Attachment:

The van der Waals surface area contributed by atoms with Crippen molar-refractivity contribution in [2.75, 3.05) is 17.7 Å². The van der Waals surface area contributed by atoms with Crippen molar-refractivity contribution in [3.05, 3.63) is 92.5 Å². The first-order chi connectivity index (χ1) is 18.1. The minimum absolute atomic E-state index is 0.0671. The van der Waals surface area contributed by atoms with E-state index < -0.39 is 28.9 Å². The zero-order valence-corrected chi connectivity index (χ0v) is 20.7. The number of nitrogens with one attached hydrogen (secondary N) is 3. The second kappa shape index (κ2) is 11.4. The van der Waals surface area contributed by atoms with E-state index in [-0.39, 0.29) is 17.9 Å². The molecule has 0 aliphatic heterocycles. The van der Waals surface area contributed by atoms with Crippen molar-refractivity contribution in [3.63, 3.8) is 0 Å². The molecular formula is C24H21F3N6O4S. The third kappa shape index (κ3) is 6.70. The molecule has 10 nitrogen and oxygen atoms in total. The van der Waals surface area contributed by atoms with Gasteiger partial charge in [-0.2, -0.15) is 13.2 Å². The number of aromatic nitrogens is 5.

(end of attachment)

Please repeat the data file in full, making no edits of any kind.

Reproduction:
The van der Waals surface area contributed by atoms with Crippen molar-refractivity contribution in [2.75, 3.05) is 17.7 Å². The van der Waals surface area contributed by atoms with Crippen molar-refractivity contribution in [3.05, 3.63) is 92.5 Å². The first-order chi connectivity index (χ1) is 18.1. The minimum absolute atomic E-state index is 0.0671. The van der Waals surface area contributed by atoms with E-state index < -0.39 is 28.9 Å². The zero-order valence-corrected chi connectivity index (χ0v) is 20.7. The number of nitrogens with one attached hydrogen (secondary N) is 3. The second kappa shape index (κ2) is 11.4. The van der Waals surface area contributed by atoms with E-state index in [-0.39, 0.29) is 17.9 Å². The molecule has 0 aliphatic heterocycles. The van der Waals surface area contributed by atoms with Crippen molar-refractivity contribution in [3.63, 3.8) is 0 Å². The molecular formula is C24H21F3N6O4S. The third kappa shape index (κ3) is 6.70. The molecule has 10 nitrogen and oxygen atoms in total. The van der Waals surface area contributed by atoms with Gasteiger partial charge in [-0.2, -0.15) is 13.2 Å². The number of aromatic nitrogens is 5.